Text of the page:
Farm Ireland

Tuesday 12 December 2017

New farm discussion groups mired in too much 'red tape'

Simon Coveney
Simon Coveney
Louise Hogan

Louise Hogan

Farming bodies have claimed the new discussion group scheme is getting mired in bureaucracy.

It comes as the Department of Agriculture has extended the deadline for applications by advisors for the new Knowledge Transfer Groups until September 11.

ICSA rural development chair Billy Gray said the minimum 60pc attendance rule and the exclusion of nominees were key examples of "extra unworkable red tape".

"The extra terms and conditions are creating a lot of dissatisfaction among farmers and advisors, and there is a growing risk that farmers will walk away from the scheme if common sense does not prevail," said Mr Gray.

He said farmers were also concerned that herd health plans could cost hundreds, while the actual payment to the farmer was capped at €750.

"The new scheme means that only the person whose name is on the herd number can participate. This will rule out a lot of farmers' sons and daughters who attend on behalf of their parents and who can benefit."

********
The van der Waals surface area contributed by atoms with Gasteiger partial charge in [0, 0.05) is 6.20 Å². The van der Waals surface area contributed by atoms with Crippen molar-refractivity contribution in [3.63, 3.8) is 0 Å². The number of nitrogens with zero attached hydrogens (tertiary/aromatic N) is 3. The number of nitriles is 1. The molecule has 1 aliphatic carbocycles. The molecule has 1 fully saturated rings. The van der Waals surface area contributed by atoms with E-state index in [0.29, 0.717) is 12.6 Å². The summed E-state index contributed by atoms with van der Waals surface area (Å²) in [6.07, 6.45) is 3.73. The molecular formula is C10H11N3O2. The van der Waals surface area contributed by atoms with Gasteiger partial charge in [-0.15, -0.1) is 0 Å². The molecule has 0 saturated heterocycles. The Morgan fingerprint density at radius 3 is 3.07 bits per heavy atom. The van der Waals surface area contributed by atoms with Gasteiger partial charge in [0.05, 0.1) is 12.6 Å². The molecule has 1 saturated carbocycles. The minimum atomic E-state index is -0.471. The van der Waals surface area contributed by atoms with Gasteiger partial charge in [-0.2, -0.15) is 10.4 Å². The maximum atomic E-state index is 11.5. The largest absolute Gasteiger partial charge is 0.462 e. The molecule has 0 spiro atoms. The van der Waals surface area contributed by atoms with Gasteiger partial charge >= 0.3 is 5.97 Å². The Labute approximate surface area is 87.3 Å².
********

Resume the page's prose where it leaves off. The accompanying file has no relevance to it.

He said the 60pc minimum attendance rule would be difficult as weekend discussion group meetings are ruled out.

"The Department is not dealing with reality, especially for cattle and sheep farmers where off-farm incomes are essential," he said.

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Mr Gray said some "flexibility" was essential if they wanted to maintain interest.

Funding of €100m under the Rural Development Programme has been allocated for 27,000 farmers participating for three years in Knowledge Transfer Groups across the dairy, beef, equine, sheep, tillage and poultry sectors.

Agriculture Minister Simon Coveney said the discussion group facilitators and vets will assist farmers in completing farm improvement plans that will address profitability and animal health.

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